Finding Moment of Interia of a 'Loop' when given Density & Cross sectional area...


by anr91
Tags: angular acceleration, density, magnetic field, moment of interia
anr91
anr91 is offline
#1
Jul28-11, 03:43 PM
P: 1
1. The problem statement, all variables and given/known data

I eventually have to solve for maximum angular acceleration of the loop in a magnetic field, and I have gotten everything with the exception of the moment of inertia, so I won't include the emf and B known variables.
Known: a copper wire with a density of [itex]\rho[/itex] = 8960 kg/m3 is formed into a circular loop of radius 0.50 m. Cross sectional area of the wire is 1.00 x 10-5m2.


2. Relevant equations
I=MR2
(and eventually) [itex]\tau[/itex] = [itex]\alpha[/itex]I



3. The attempt at a solution
I know since mass isn't given, I need to integrate something so I can use the density. However, it's been a really long time since I've integrated, so I'm not very familar with it. I've been unable to find an equation to find the volume of the 'loop,' so I know integration is the only way.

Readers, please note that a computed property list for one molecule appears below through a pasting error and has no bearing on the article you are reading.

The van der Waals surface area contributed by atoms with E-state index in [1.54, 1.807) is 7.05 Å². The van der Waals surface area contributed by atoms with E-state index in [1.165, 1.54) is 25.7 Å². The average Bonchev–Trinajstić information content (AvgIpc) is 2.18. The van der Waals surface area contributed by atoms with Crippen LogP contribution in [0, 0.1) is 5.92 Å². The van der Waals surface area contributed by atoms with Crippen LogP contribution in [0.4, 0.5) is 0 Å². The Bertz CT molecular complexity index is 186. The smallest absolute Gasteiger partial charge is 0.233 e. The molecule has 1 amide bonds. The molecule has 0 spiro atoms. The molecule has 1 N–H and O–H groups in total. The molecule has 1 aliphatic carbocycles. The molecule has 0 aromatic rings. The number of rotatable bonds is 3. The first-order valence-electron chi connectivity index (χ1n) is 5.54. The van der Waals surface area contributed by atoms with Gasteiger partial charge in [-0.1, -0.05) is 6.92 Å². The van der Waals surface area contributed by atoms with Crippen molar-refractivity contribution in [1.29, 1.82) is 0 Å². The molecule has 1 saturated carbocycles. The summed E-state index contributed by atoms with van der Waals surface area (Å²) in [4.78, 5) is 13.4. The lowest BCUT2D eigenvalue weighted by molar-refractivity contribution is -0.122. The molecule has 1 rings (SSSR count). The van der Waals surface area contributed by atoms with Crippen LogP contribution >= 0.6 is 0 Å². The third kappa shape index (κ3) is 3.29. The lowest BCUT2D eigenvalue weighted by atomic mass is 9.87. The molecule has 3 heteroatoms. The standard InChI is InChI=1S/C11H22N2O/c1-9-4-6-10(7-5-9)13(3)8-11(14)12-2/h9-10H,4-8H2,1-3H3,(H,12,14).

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Mike Pemulis
Mike Pemulis is offline
#2
Jul28-11, 04:10 PM
P: 120
No integration required. A loop is just a cylinder bent into a circle. Imagine bending the loop back into a "normal" cylinder, and find the volume of that object. (If you don't remember the formula for the volume if a cylinder, it is easy to find).
WatermelonPig
WatermelonPig is offline
#3
Jul28-11, 04:12 PM
P: 140
You can approximate the loop as a circle (line) because the cross section is much smaller than the radius.

Mike Pemulis
Mike Pemulis is offline
#4
Jul29-11, 10:23 AM
P: 120

Finding Moment of Interia of a 'Loop' when given Density & Cross sectional area...


Yes, I forgot to add that part. But first, OP needs to find the mass, which requires finding the volume.

Once that is done you would forget about the finite width and simply use I = MR2


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